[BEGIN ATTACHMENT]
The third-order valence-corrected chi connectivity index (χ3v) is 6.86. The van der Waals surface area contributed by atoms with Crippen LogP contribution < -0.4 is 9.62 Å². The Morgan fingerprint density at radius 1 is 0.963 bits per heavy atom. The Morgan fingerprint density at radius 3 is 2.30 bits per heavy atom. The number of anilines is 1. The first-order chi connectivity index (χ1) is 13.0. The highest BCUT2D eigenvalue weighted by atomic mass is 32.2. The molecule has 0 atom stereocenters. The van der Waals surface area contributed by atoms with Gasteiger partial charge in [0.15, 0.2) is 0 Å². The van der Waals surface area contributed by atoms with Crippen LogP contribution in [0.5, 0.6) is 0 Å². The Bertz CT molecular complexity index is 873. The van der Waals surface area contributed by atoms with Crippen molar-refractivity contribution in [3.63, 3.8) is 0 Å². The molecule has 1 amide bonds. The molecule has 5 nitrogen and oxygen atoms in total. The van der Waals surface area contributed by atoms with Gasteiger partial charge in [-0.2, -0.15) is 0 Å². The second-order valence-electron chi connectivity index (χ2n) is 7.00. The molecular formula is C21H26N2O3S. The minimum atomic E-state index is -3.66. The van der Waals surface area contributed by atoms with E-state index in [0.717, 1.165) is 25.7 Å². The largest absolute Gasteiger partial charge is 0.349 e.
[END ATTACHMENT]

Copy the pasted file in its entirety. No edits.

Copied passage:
The third-order valence-corrected chi connectivity index (χ3v) is 6.86. The van der Waals surface area contributed by atoms with Crippen LogP contribution < -0.4 is 9.62 Å². The Morgan fingerprint density at radius 1 is 0.963 bits per heavy atom. The Morgan fingerprint density at radius 3 is 2.30 bits per heavy atom. The number of anilines is 1. The first-order chi connectivity index (χ1) is 13.0. The highest BCUT2D eigenvalue weighted by atomic mass is 32.2. The molecule has 0 atom stereocenters. The van der Waals surface area contributed by atoms with Gasteiger partial charge in [0.15, 0.2) is 0 Å². The van der Waals surface area contributed by atoms with Crippen LogP contribution in [0.5, 0.6) is 0 Å². The Bertz CT molecular complexity index is 873. The van der Waals surface area contributed by atoms with Crippen molar-refractivity contribution in [3.63, 3.8) is 0 Å². The molecule has 1 amide bonds. The molecule has 5 nitrogen and oxygen atoms in total. The van der Waals surface area contributed by atoms with Gasteiger partial charge in [-0.2, -0.15) is 0 Å². The second-order valence-electron chi connectivity index (χ2n) is 7.00. The molecular formula is C21H26N2O3S. The minimum atomic E-state index is -3.66. The van der Waals surface area contributed by atoms with E-state index in [0.717, 1.165) is 25.7 Å². The largest absolute Gasteiger partial charge is 0.349 e.